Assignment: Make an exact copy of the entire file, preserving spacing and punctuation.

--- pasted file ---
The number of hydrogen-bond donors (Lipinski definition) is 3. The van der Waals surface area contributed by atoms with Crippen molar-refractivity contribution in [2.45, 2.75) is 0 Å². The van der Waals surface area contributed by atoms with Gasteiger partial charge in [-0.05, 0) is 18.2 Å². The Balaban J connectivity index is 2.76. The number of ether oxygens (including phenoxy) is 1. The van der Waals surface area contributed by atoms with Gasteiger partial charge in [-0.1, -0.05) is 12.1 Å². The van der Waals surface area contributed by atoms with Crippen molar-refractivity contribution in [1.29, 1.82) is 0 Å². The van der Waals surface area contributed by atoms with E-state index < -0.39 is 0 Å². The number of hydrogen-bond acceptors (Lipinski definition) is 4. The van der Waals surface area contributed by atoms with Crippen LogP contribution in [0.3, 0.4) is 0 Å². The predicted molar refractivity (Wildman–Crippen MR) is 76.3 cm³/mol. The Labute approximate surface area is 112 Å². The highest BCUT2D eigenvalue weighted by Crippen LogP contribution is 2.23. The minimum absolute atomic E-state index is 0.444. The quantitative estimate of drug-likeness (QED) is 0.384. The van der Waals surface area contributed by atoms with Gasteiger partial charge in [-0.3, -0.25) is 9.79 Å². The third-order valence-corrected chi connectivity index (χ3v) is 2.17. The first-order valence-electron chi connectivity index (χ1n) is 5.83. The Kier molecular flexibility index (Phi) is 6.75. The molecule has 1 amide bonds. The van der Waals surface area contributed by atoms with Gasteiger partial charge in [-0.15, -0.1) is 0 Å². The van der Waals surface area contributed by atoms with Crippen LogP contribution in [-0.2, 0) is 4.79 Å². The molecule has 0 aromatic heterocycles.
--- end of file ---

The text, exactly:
The number of hydrogen-bond donors (Lipinski definition) is 3. The van der Waals surface area contributed by atoms with Crippen molar-refractivity contribution in [2.45, 2.75) is 0 Å². The van der Waals surface area contributed by atoms with Gasteiger partial charge in [-0.05, 0) is 18.2 Å². The Balaban J connectivity index is 2.76. The number of ether oxygens (including phenoxy) is 1. The van der Waals surface area contributed by atoms with Gasteiger partial charge in [-0.1, -0.05) is 12.1 Å². The van der Waals surface area contributed by atoms with Crippen molar-refractivity contribution in [1.29, 1.82) is 0 Å². The van der Waals surface area contributed by atoms with E-state index < -0.39 is 0 Å². The number of hydrogen-bond acceptors (Lipinski definition) is 4. The van der Waals surface area contributed by atoms with Crippen LogP contribution in [0.3, 0.4) is 0 Å². The predicted molar refractivity (Wildman–Crippen MR) is 76.3 cm³/mol. The Labute approximate surface area is 112 Å². The highest BCUT2D eigenvalue weighted by Crippen LogP contribution is 2.23. The minimum absolute atomic E-state index is 0.444. The quantitative estimate of drug-likeness (QED) is 0.384. The van der Waals surface area contributed by atoms with Gasteiger partial charge in [-0.3, -0.25) is 9.79 Å². The third-order valence-corrected chi connectivity index (χ3v) is 2.17. The first-order valence-electron chi connectivity index (χ1n) is 5.83. The Kier molecular flexibility index (Phi) is 6.75. The molecule has 1 amide bonds. The van der Waals surface area contributed by atoms with Gasteiger partial charge in [-0.15, -0.1) is 0 Å². The van der Waals surface area contributed by atoms with Crippen LogP contribution in [-0.2, 0) is 4.79 Å². The molecule has 0 aromatic heterocycles.